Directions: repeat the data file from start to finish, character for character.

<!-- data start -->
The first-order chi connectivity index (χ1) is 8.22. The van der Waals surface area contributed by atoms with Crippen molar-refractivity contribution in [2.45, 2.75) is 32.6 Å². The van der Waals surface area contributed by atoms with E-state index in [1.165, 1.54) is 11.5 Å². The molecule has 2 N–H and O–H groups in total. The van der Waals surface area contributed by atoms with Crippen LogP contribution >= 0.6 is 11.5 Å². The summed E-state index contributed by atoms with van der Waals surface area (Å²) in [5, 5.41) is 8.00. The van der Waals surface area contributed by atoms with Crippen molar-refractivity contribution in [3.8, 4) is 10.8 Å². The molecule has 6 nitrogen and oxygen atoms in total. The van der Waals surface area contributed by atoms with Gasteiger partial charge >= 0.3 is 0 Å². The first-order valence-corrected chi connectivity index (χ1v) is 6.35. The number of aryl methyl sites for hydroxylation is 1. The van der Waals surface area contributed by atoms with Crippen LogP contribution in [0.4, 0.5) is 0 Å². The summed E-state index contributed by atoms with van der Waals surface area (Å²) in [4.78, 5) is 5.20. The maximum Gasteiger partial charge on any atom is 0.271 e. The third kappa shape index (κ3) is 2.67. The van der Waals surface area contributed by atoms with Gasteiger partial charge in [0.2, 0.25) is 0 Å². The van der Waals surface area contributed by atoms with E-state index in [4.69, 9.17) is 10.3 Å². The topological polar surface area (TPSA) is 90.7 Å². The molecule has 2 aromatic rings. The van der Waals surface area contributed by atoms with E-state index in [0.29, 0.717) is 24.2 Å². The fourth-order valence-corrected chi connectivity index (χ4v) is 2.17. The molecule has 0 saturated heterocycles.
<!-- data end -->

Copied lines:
The first-order chi connectivity index (χ1) is 8.22. The van der Waals surface area contributed by atoms with Crippen molar-refractivity contribution in [2.45, 2.75) is 32.6 Å². The van der Waals surface area contributed by atoms with E-state index in [1.165, 1.54) is 11.5 Å². The molecule has 2 N–H and O–H groups in total. The van der Waals surface area contributed by atoms with Crippen LogP contribution >= 0.6 is 11.5 Å². The summed E-state index contributed by atoms with van der Waals surface area (Å²) in [5, 5.41) is 8.00. The van der Waals surface area contributed by atoms with Crippen molar-refractivity contribution in [3.8, 4) is 10.8 Å². The molecule has 6 nitrogen and oxygen atoms in total. The van der Waals surface area contributed by atoms with Gasteiger partial charge >= 0.3 is 0 Å². The first-order valence-corrected chi connectivity index (χ1v) is 6.35. The number of aryl methyl sites for hydroxylation is 1. The van der Waals surface area contributed by atoms with Crippen LogP contribution in [0.4, 0.5) is 0 Å². The summed E-state index contributed by atoms with van der Waals surface area (Å²) in [4.78, 5) is 5.20. The maximum Gasteiger partial charge on any atom is 0.271 e. The third kappa shape index (κ3) is 2.67. The van der Waals surface area contributed by atoms with Gasteiger partial charge in [0.2, 0.25) is 0 Å². The van der Waals surface area contributed by atoms with E-state index in [4.69, 9.17) is 10.3 Å². The topological polar surface area (TPSA) is 90.7 Å². The molecule has 2 aromatic rings. The van der Waals surface area contributed by atoms with E-state index in [0.29, 0.717) is 24.2 Å². The fourth-order valence-corrected chi connectivity index (χ4v) is 2.17. The molecule has 0 saturated heterocycles.